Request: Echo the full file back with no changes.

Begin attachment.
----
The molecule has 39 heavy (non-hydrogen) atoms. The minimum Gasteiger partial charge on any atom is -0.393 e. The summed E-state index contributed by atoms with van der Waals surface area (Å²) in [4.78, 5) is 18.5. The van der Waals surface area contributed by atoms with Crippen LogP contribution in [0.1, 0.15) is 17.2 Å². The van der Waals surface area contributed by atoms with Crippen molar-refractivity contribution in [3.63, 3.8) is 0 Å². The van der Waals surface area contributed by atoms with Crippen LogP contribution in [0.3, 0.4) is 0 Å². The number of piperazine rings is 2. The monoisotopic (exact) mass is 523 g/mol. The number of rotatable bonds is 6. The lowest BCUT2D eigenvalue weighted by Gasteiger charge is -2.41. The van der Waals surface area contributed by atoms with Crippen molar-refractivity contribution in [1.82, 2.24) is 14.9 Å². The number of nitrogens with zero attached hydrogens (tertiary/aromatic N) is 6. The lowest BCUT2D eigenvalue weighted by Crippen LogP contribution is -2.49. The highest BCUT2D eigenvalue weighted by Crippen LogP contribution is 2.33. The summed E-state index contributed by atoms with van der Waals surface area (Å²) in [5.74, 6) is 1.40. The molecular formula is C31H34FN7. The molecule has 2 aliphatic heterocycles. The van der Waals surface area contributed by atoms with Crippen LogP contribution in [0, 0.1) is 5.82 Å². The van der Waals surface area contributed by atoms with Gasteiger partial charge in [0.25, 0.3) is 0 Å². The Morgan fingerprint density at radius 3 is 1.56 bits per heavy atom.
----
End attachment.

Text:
The molecule has 39 heavy (non-hydrogen) atoms. The minimum Gasteiger partial charge on any atom is -0.393 e. The summed E-state index contributed by atoms with van der Waals surface area (Å²) in [4.78, 5) is 18.5. The van der Waals surface area contributed by atoms with Crippen LogP contribution in [0.1, 0.15) is 17.2 Å². The van der Waals surface area contributed by atoms with Crippen molar-refractivity contribution in [3.63, 3.8) is 0 Å². The van der Waals surface area contributed by atoms with Crippen LogP contribution in [0.3, 0.4) is 0 Å². The number of piperazine rings is 2. The monoisotopic (exact) mass is 523 g/mol. The number of rotatable bonds is 6. The lowest BCUT2D eigenvalue weighted by Gasteiger charge is -2.41. The van der Waals surface area contributed by atoms with Crippen molar-refractivity contribution in [1.82, 2.24) is 14.9 Å². The number of nitrogens with zero attached hydrogens (tertiary/aromatic N) is 6. The lowest BCUT2D eigenvalue weighted by Crippen LogP contribution is -2.49. The highest BCUT2D eigenvalue weighted by Crippen LogP contribution is 2.33. The summed E-state index contributed by atoms with van der Waals surface area (Å²) in [5.74, 6) is 1.40. The molecular formula is C31H34FN7. The molecule has 2 aliphatic heterocycles. The van der Waals surface area contributed by atoms with Crippen LogP contribution in [0, 0.1) is 5.82 Å². The van der Waals surface area contributed by atoms with Gasteiger partial charge in [0.25, 0.3) is 0 Å². The Morgan fingerprint density at radius 3 is 1.56 bits per heavy atom.